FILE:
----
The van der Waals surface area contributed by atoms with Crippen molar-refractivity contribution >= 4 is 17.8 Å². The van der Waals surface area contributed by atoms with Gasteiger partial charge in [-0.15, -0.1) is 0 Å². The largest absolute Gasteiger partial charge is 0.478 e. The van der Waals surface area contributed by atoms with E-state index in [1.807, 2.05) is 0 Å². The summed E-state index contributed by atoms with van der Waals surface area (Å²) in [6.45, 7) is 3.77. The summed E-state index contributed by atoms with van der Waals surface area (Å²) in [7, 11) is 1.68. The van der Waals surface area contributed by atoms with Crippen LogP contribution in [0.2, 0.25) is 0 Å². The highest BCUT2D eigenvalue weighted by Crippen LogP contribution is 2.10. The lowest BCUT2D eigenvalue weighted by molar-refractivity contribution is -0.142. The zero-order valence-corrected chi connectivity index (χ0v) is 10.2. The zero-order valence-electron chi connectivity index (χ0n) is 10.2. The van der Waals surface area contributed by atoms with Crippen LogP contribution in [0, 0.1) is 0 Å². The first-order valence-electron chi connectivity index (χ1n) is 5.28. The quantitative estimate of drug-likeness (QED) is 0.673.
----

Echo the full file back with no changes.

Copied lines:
The van der Waals surface area contributed by atoms with Crippen molar-refractivity contribution >= 4 is 17.8 Å². The van der Waals surface area contributed by atoms with Gasteiger partial charge in [-0.15, -0.1) is 0 Å². The largest absolute Gasteiger partial charge is 0.478 e. The van der Waals surface area contributed by atoms with E-state index in [1.807, 2.05) is 0 Å². The summed E-state index contributed by atoms with van der Waals surface area (Å²) in [6.45, 7) is 3.77. The summed E-state index contributed by atoms with van der Waals surface area (Å²) in [7, 11) is 1.68. The van der Waals surface area contributed by atoms with Crippen LogP contribution in [0.2, 0.25) is 0 Å². The highest BCUT2D eigenvalue weighted by Crippen LogP contribution is 2.10. The lowest BCUT2D eigenvalue weighted by molar-refractivity contribution is -0.142. The zero-order valence-corrected chi connectivity index (χ0v) is 10.2. The zero-order valence-electron chi connectivity index (χ0n) is 10.2. The van der Waals surface area contributed by atoms with Crippen LogP contribution in [0, 0.1) is 0 Å². The first-order valence-electron chi connectivity index (χ1n) is 5.28. The quantitative estimate of drug-likeness (QED) is 0.673.